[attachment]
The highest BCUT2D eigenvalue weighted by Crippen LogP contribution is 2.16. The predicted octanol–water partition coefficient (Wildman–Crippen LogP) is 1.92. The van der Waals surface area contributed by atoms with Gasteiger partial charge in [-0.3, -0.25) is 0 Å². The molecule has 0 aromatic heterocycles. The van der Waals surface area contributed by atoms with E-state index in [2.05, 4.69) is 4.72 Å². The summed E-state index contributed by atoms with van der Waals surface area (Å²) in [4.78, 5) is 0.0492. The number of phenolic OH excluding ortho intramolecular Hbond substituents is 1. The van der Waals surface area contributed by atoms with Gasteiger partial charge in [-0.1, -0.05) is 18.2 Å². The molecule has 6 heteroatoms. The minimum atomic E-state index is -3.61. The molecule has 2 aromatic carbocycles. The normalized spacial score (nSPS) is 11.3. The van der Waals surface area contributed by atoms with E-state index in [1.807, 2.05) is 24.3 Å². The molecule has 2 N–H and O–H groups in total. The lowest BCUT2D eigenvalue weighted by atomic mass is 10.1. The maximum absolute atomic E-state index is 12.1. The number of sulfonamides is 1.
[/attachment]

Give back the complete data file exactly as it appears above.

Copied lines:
The highest BCUT2D eigenvalue weighted by Crippen LogP contribution is 2.16. The predicted octanol–water partition coefficient (Wildman–Crippen LogP) is 1.92. The van der Waals surface area contributed by atoms with Gasteiger partial charge in [-0.3, -0.25) is 0 Å². The molecule has 0 aromatic heterocycles. The van der Waals surface area contributed by atoms with E-state index in [2.05, 4.69) is 4.72 Å². The summed E-state index contributed by atoms with van der Waals surface area (Å²) in [4.78, 5) is 0.0492. The number of phenolic OH excluding ortho intramolecular Hbond substituents is 1. The van der Waals surface area contributed by atoms with Gasteiger partial charge in [-0.1, -0.05) is 18.2 Å². The molecule has 6 heteroatoms. The minimum atomic E-state index is -3.61. The molecule has 2 aromatic carbocycles. The normalized spacial score (nSPS) is 11.3. The van der Waals surface area contributed by atoms with E-state index in [1.807, 2.05) is 24.3 Å². The molecule has 2 N–H and O–H groups in total. The lowest BCUT2D eigenvalue weighted by atomic mass is 10.1. The maximum absolute atomic E-state index is 12.1. The number of sulfonamides is 1.